Pakistan’s Kiwi debacle and a few talking points

Pakistan’s New Zealand debacle continues as the national cricket team loses fourth successive One-Day International (ODI) in a daring environment. The hosts, quite expectedly, have been flawless throughout the series. Pakistan, on quite the contrary, has been gasping for air, and a way out of the Kiwi stranglehold seems impossible for the Shaheens. Pakistan’s cricket is infamous for its unpredictability. One moment, the team looks untouchable and the other, it seems as if a light stroke of breath would make them fall to pieces. The series has been quite like that.

First ODI

Coming off a whitewash of Sri Lankan cricket team, and on top of that, a major International tournament triumph in ICC Champions Trophy 2017, Pakistan’s spirit, confidence and passion were sky-high. The spirits, confidence and passion, however, started to decay as soon as the Kiwi skipper Kane Williamson started to whack Pakistan’s star-studded bowling line-up all around the Wellington Park. Williamson went on to score a ton, while Collin Munro and Henry Nicholls, both scored half-centuries to help their team pile up a humongous total of 315.

Pakistan’s reply was short-worded, short-phrased and short-lived. They were 7-2 in first few overs, in a very Pakistan-esque style. A good odd knock from Fakhar Zaman (82) helped Pakistan reach 166-6 before rain stopped play and saved the team from the ‘all-out’ humiliation. New Zealand won via DRS.

Kane Williamson’s ton helped New Zeland pile up 315 – picture courtesy ESPNCricinfo

Second ODI

Much of the same: New Zealand dominated, Pakistan did not, rain, DRS, and the green team’s over-simplified batting performance. Pakistan went on to bat first at Nelson, and their top three in Azhar Ali, Imamul Haq and Babar Azam wasted no time in making their long walk back to the pavilion. Thanks to Muhammad Hafeez’s 60 and Shadab Khan’s 50 – Pakistan succeeded in gathering 246 runs in 50 overs.

Given Pakistan’s bowling credentials, one would think 246 would have been a mouthwatering chase, but New Zealand at their own backyard, are just miles ahead. Muhammad Aamir’s early dismissal of Collin Munro gave Pakistan the start they needed, however: it was only a mere consolation as opener Martin Guptill showed no signs of either mercy or deterioration as the game progressed. It was raining fours and sixes before it finally rained, and New Zealand won again via DRS.

 

Guptill scores 82 to help New Zealand chase rained-affected target of 152 – courtesy ESPNCricinfo

Third ODI

Not much like last two ODIs, in fact worse. Batting wise, a nightmare. Pakistan, this time around, bowled first and bowled remarkably well, restricting the otherwise unstoppable Kiwis to a humble 257. Pakistan had their hopes high since the target was achievable, but Pakistan made it look like the total was a hundred more than the actual reality.

Kane Williamson scored 73 in the third ODI, just one less than Pakistan – who were bowled out at 74. The scorecard was something like this: 0 – 2 – 8 – 0 – 3 – 14 – 0 – 1 – 14 – 16, courtesy Trent Boult’s 5/17. Captain Sarfaraz Ahmed scored an unbeaten, rather hopeless 14. Tail-enders Muhammad Aamir (14) and Rumman Raees (16) were amongst the highest run achievers. To put salt on wounds, this time, it did not even rain.

Boult’s 5/17 blows Pakistan away – courtesy ESPNCricinfo

Fourth ODI

The fourth fixture has a lot of positives to talk about, even though the Shaheens managed to lose once again. Pakistan batting line-up scored their highest score of the series (262) this time around. Fakhar Zaman (54), Haris Sohail (50), Muhammad Hafeez (81) and Sarfaraz Ahmed (51) shared majority of the scorecard runs. This might be a sign that the national team’s batsmen are finally getting accustomed to the Kiwi pace, but it might have come a little too late.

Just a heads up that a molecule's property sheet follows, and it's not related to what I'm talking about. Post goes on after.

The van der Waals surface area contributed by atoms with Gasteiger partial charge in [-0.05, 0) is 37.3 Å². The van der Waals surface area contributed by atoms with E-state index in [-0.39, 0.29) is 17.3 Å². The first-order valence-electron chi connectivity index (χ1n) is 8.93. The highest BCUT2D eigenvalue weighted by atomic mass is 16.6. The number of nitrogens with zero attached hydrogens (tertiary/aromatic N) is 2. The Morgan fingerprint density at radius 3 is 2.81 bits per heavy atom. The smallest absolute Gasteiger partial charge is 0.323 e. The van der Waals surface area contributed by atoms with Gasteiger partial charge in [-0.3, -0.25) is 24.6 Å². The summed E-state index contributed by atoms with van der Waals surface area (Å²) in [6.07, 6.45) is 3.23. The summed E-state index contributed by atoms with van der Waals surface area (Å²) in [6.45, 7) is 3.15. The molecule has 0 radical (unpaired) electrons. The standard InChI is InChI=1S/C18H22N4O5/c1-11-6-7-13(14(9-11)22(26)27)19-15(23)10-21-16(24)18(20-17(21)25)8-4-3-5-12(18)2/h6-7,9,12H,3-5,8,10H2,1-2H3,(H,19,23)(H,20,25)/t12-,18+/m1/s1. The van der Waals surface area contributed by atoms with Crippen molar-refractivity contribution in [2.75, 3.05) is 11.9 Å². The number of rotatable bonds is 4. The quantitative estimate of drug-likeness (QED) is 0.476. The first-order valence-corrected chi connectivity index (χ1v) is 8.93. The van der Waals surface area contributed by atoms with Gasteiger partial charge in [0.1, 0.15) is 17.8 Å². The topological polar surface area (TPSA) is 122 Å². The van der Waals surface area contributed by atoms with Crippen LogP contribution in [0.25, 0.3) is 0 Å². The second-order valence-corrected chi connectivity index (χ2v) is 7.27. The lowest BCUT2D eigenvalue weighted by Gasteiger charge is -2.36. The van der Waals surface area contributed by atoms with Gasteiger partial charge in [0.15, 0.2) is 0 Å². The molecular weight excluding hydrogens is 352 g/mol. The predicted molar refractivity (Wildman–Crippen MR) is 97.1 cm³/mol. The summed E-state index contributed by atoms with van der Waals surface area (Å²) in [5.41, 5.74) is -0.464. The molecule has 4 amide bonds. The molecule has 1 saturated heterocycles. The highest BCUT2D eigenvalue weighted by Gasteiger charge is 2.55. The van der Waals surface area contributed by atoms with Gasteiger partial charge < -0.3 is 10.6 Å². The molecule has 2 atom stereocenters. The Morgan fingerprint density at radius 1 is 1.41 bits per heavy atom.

New Zealand started decently but 3-wickets in a span of 10 runs (99-4) put the visitors in the driving seat – for the time being. Henry Nicholls (54) and de Grandhomme (72) put up an unbeaten partnership of 164 runs to hand Pakistan their fourth consecutive loss.

Collin de Grandhomme partners with Henry Nicholls to see the Kiwis through – courtesy ESPNCricinfo

Talking Points

The dawn of 2018 has been tough for Pakistan’s national cricket team. Playing in unfamiliar conditions, against a dominant home side in spectacular form has been a challenge, but what’s more agonising is surviving in non-Asian conditions as an unapologetically Asian cricketing nation.

Pakistan has had their moments throughout the series. They have had their claws around the Kiwi throat, but the fierce grip was missing. Pakistan failed to capitalise on moments, and moments in any form of life, especially in sports, are timely and valuable. The opportunistic, predatory nature of Asia’s cricketing powerhouse was invisible.

There has been a lot of criticism from media, supporters and also from those who do not even have a general know-how of cricket. Pakistan, historically, has been on the wrong end of results when it comes to facing fire-spitting teams like New Zealand and Australia. The Shaheens have played 12 ODI series in NewZealand, winning only twice and losing a convincing 9 times. On only 1 occasion have both teams shared the spoiled.

There is no need to blame the team for the results, they have been trying but to struggle out of one’s comfort zone is normal. Playing in dry and flat Dubai pitches would not elevate Pakistan’s cricket to International standards. An international standard overhaul is required to transform Pakistan raw talent into a more reformed, exceptionally well-designed end product.

It’s true that Pakistan has lost four out of four and a whitewash seems evident, but the team’s performance during the fourth ODI has produced positive vibes. The only thing they require is a bit more aggression and little less showcase of respect.